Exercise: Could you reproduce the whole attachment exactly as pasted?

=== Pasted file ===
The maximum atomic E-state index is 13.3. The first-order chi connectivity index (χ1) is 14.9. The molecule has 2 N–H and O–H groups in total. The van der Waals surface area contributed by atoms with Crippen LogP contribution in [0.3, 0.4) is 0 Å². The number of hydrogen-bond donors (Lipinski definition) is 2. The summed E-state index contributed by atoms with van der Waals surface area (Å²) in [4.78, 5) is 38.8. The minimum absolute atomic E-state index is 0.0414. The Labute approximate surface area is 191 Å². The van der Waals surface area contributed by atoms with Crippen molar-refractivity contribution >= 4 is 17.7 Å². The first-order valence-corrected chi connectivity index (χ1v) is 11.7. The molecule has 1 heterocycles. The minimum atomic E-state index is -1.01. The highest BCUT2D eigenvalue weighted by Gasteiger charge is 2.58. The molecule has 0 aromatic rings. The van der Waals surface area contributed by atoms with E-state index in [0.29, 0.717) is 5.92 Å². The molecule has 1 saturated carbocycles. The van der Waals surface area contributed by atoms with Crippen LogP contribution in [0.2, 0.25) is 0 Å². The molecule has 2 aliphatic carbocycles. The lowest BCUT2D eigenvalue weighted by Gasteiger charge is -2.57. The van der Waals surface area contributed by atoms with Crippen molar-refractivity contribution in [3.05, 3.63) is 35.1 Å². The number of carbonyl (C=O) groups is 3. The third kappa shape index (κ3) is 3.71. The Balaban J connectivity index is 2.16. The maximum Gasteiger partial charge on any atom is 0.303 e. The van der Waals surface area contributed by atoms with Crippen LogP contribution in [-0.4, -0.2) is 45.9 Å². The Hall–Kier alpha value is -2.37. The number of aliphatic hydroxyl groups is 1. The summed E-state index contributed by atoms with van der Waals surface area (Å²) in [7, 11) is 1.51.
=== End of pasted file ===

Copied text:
The maximum atomic E-state index is 13.3. The first-order chi connectivity index (χ1) is 14.9. The molecule has 2 N–H and O–H groups in total. The van der Waals surface area contributed by atoms with Crippen LogP contribution in [0.3, 0.4) is 0 Å². The number of hydrogen-bond donors (Lipinski definition) is 2. The summed E-state index contributed by atoms with van der Waals surface area (Å²) in [4.78, 5) is 38.8. The minimum absolute atomic E-state index is 0.0414. The Labute approximate surface area is 191 Å². The van der Waals surface area contributed by atoms with Crippen molar-refractivity contribution >= 4 is 17.7 Å². The first-order valence-corrected chi connectivity index (χ1v) is 11.7. The molecule has 1 heterocycles. The minimum atomic E-state index is -1.01. The highest BCUT2D eigenvalue weighted by Gasteiger charge is 2.58. The molecule has 0 aromatic rings. The van der Waals surface area contributed by atoms with E-state index in [0.29, 0.717) is 5.92 Å². The molecule has 1 saturated carbocycles. The van der Waals surface area contributed by atoms with Crippen LogP contribution in [0.2, 0.25) is 0 Å². The molecule has 2 aliphatic carbocycles. The lowest BCUT2D eigenvalue weighted by Gasteiger charge is -2.57. The van der Waals surface area contributed by atoms with Crippen molar-refractivity contribution in [3.05, 3.63) is 35.1 Å². The number of carbonyl (C=O) groups is 3. The third kappa shape index (κ3) is 3.71. The Balaban J connectivity index is 2.16. The maximum Gasteiger partial charge on any atom is 0.303 e. The van der Waals surface area contributed by atoms with Crippen LogP contribution in [-0.4, -0.2) is 45.9 Å². The Hall–Kier alpha value is -2.37. The number of aliphatic hydroxyl groups is 1. The summed E-state index contributed by atoms with van der Waals surface area (Å²) in [7, 11) is 1.51.